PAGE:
The daily news is replete with stories of people who have stolen, embezzled, committed fraud or even murder to gain wealth.
But using money for evil gain rarely leads to contentment. Instead, it often leads to ruin and destruction (1 Timothy 6:9). When we use money for evil purposes, other people often end up as collateral damage.
In May, a man was charged with killing his mother during a fishing trip off the coast of New England for a multimillion-dollar inheritance. A man in British Columbia, Canada, was recently found guilty of embezzling more than $460,000 from the government over six years while he was working at a foster care ministry. And a woman in South Africa was found guilty last year of killing six people for life insurance payouts.
1 Timothy 6:10 says, “For the love of money is a root of all kinds of evil.” But money in and of itself is neutral.
It is a tool that can be used for either good or evil. The trouble, though, lies when we allow money to master us rather than us master money.
When we love money for money’s sake, it can begin to control all our decision-making, and eventually, it can lead to idolatry.
Our devotion to it can motivate us toward greed, pride, envy, lying and other sins.
Jesus said in the Sermon on the Mount, “No one can serve two masters. Either you will hate the one and love the other, or you will be devoted to the one and despise the other. You cannot serve both God and money.” (Matthew 6:24)
In the Parable of the Rich Young Ruler, when challenged by Jesus, the young man was unable to bring himself to sell all his possessions to give to the poor in order to inherit eternal life. He was unable to obey the first commandment, “You shall have no other gods before me (Exodus 20:3). His wealth had become his master.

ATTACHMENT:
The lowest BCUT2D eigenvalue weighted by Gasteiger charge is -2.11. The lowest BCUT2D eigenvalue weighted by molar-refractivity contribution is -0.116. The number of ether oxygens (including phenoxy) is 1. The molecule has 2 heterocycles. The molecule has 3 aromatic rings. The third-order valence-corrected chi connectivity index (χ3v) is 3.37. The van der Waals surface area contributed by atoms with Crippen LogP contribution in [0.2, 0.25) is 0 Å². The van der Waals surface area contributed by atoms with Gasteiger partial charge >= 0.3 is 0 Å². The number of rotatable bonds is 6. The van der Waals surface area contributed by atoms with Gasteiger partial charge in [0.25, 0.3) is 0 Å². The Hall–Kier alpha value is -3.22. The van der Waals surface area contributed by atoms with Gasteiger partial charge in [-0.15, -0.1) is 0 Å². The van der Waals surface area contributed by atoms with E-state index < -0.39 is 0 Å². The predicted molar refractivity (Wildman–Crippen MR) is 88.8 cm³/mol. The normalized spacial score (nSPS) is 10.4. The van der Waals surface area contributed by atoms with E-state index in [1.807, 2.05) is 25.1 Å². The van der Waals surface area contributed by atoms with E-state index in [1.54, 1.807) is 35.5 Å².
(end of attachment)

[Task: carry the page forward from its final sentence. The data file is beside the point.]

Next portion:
We come into this world with nothing and we can take nothing out of it. Therefore, everything that we have is a provision and blessing from God that we are to steward well. When we view money in this way, we are more likely to be content in life.
Our relationship with money starts from an early age. So, it’s important to start children off in the way they should go (Proverbs 22:6). Compass’ Give, Save & Spend study is designed for the youth and young adults. You can find study resources right here: https://compass1.org/compass-tools/give-save-spend-study-chapters/.
But even as adults, it’s not too late to change how we view money. And the Building Your Finances God’s Way financial discipleship study will show you how. Register for one of the six studies currently available right here: https://compass1.org/online-small-groups-studies/.
How we view money not only has an impact on our relationship with God but also on our relationships with others.
Money can be used for evil, but it can also be used for good. It can be used to tear others down or build them up.
How will you use the money God has entrusted you with this week?
The choice is yours.
Yours in His Service,
Founding Member, Compass Australia
Before being called into ministry, Gwenda was a CPA and worked as a management accountant for an engineering company for three years. In 2017, she graduated with a Master of Divinity from Malyon Theological College in Brisbane, Australia, and served as a chaplain at residential aged care community Carinity Clifford House for two years. Gwenda has served on the ministry since 2015 and is a member of the Compass Australia board and associate pastor for Connect Groups and Teaching at North-East Baptist Church in Nundah, Australia. Gwenda and her husband, Prasantha (PJ), who serves as board chairman for Compass Australia, have three children, Taruna, Rasika and Prashan.